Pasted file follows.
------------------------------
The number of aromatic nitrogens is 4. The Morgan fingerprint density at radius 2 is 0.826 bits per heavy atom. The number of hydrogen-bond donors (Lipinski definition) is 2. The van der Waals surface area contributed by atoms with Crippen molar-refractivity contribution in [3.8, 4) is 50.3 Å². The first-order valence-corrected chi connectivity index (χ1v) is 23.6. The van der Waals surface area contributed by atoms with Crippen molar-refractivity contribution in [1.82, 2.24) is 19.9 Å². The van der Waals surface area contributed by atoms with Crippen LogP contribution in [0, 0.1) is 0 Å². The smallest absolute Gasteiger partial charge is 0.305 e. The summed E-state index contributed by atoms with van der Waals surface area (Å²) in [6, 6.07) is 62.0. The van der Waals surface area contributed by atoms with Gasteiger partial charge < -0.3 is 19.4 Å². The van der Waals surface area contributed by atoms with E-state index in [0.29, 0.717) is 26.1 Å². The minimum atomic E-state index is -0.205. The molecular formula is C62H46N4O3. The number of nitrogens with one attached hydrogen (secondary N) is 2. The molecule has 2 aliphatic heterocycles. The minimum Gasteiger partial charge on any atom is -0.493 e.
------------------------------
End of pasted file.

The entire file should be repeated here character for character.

The number of aromatic nitrogens is 4. The Morgan fingerprint density at radius 2 is 0.826 bits per heavy atom. The number of hydrogen-bond donors (Lipinski definition) is 2. The van der Waals surface area contributed by atoms with Crippen molar-refractivity contribution in [3.8, 4) is 50.3 Å². The first-order valence-corrected chi connectivity index (χ1v) is 23.6. The van der Waals surface area contributed by atoms with Crippen molar-refractivity contribution in [1.82, 2.24) is 19.9 Å². The van der Waals surface area contributed by atoms with Crippen LogP contribution in [0, 0.1) is 0 Å². The smallest absolute Gasteiger partial charge is 0.305 e. The summed E-state index contributed by atoms with van der Waals surface area (Å²) in [6, 6.07) is 62.0. The van der Waals surface area contributed by atoms with Gasteiger partial charge < -0.3 is 19.4 Å². The van der Waals surface area contributed by atoms with E-state index in [0.29, 0.717) is 26.1 Å². The minimum atomic E-state index is -0.205. The molecular formula is C62H46N4O3. The number of nitrogens with one attached hydrogen (secondary N) is 2. The molecule has 2 aliphatic heterocycles. The minimum Gasteiger partial charge on any atom is -0.493 e.